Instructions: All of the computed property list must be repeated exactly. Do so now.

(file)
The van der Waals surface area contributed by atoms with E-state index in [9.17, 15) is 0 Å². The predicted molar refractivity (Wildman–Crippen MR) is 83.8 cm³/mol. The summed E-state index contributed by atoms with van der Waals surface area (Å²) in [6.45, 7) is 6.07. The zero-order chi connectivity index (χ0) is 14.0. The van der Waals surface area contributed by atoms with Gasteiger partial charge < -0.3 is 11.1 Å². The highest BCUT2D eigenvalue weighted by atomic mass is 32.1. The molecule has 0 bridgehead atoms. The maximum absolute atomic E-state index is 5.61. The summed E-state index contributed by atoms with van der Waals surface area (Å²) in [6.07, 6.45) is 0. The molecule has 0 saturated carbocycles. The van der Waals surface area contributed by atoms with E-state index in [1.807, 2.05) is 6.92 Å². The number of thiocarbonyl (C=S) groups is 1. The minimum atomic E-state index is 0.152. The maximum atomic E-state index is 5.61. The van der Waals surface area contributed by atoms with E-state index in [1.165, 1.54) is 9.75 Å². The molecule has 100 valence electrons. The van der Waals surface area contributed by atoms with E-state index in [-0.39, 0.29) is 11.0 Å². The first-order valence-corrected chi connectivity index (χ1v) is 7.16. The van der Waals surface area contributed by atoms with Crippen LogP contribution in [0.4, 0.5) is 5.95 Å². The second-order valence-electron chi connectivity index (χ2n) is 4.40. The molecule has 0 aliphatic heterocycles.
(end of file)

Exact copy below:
The van der Waals surface area contributed by atoms with E-state index in [9.17, 15) is 0 Å². The predicted molar refractivity (Wildman–Crippen MR) is 83.8 cm³/mol. The summed E-state index contributed by atoms with van der Waals surface area (Å²) in [6.45, 7) is 6.07. The zero-order chi connectivity index (χ0) is 14.0. The van der Waals surface area contributed by atoms with Gasteiger partial charge < -0.3 is 11.1 Å². The highest BCUT2D eigenvalue weighted by atomic mass is 32.1. The molecule has 0 bridgehead atoms. The maximum absolute atomic E-state index is 5.61. The summed E-state index contributed by atoms with van der Waals surface area (Å²) in [6.07, 6.45) is 0. The molecule has 0 saturated carbocycles. The van der Waals surface area contributed by atoms with E-state index in [1.807, 2.05) is 6.92 Å². The number of thiocarbonyl (C=S) groups is 1. The minimum atomic E-state index is 0.152. The maximum atomic E-state index is 5.61. The van der Waals surface area contributed by atoms with E-state index in [1.165, 1.54) is 9.75 Å². The molecule has 100 valence electrons. The van der Waals surface area contributed by atoms with E-state index in [-0.39, 0.29) is 11.0 Å². The first-order valence-corrected chi connectivity index (χ1v) is 7.16. The van der Waals surface area contributed by atoms with Crippen LogP contribution in [0.4, 0.5) is 5.95 Å². The second-order valence-electron chi connectivity index (χ2n) is 4.40. The molecule has 0 aliphatic heterocycles.